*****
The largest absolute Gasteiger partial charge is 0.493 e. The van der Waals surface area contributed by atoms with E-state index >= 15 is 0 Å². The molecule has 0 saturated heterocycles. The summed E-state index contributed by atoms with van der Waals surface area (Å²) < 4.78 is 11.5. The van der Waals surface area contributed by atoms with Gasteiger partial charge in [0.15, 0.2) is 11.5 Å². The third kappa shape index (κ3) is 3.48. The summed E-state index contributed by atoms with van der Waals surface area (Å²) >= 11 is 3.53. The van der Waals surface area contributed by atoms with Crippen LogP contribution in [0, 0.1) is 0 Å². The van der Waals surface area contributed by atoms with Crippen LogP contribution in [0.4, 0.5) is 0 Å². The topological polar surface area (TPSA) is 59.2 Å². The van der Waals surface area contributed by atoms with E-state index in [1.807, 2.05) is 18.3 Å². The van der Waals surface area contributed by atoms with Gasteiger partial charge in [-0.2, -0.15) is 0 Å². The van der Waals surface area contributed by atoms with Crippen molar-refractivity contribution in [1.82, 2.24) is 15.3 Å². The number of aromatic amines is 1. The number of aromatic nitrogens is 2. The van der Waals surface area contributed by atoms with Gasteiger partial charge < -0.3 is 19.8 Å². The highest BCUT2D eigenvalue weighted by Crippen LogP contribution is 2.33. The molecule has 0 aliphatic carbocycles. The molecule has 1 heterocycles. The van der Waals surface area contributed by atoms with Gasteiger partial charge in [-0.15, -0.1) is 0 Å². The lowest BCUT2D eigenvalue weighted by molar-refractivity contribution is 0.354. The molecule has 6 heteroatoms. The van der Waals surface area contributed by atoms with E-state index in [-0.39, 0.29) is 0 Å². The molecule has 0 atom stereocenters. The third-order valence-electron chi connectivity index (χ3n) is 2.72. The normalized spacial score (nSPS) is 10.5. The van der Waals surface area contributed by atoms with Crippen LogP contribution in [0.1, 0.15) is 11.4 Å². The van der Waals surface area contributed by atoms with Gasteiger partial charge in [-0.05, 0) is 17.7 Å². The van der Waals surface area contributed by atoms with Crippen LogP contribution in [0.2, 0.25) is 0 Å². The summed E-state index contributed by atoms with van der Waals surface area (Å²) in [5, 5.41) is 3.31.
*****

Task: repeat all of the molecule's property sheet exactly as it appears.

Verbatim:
The largest absolute Gasteiger partial charge is 0.493 e. The van der Waals surface area contributed by atoms with E-state index >= 15 is 0 Å². The molecule has 0 saturated heterocycles. The summed E-state index contributed by atoms with van der Waals surface area (Å²) < 4.78 is 11.5. The van der Waals surface area contributed by atoms with Gasteiger partial charge in [0.15, 0.2) is 11.5 Å². The third kappa shape index (κ3) is 3.48. The summed E-state index contributed by atoms with van der Waals surface area (Å²) >= 11 is 3.53. The van der Waals surface area contributed by atoms with Crippen LogP contribution in [0, 0.1) is 0 Å². The van der Waals surface area contributed by atoms with Crippen LogP contribution in [0.4, 0.5) is 0 Å². The topological polar surface area (TPSA) is 59.2 Å². The van der Waals surface area contributed by atoms with E-state index in [1.807, 2.05) is 18.3 Å². The van der Waals surface area contributed by atoms with Gasteiger partial charge in [-0.2, -0.15) is 0 Å². The van der Waals surface area contributed by atoms with Crippen molar-refractivity contribution in [1.82, 2.24) is 15.3 Å². The number of aromatic amines is 1. The number of aromatic nitrogens is 2. The van der Waals surface area contributed by atoms with Gasteiger partial charge < -0.3 is 19.8 Å². The highest BCUT2D eigenvalue weighted by Crippen LogP contribution is 2.33. The molecule has 0 aliphatic carbocycles. The molecule has 1 heterocycles. The van der Waals surface area contributed by atoms with Gasteiger partial charge in [-0.15, -0.1) is 0 Å². The lowest BCUT2D eigenvalue weighted by molar-refractivity contribution is 0.354. The molecule has 6 heteroatoms. The van der Waals surface area contributed by atoms with E-state index in [-0.39, 0.29) is 0 Å². The molecule has 0 atom stereocenters. The third-order valence-electron chi connectivity index (χ3n) is 2.72. The normalized spacial score (nSPS) is 10.5. The van der Waals surface area contributed by atoms with Crippen LogP contribution in [0.1, 0.15) is 11.4 Å². The van der Waals surface area contributed by atoms with Gasteiger partial charge in [-0.05, 0) is 17.7 Å². The van der Waals surface area contributed by atoms with Crippen LogP contribution in [0.2, 0.25) is 0 Å². The summed E-state index contributed by atoms with van der Waals surface area (Å²) in [5, 5.41) is 3.31.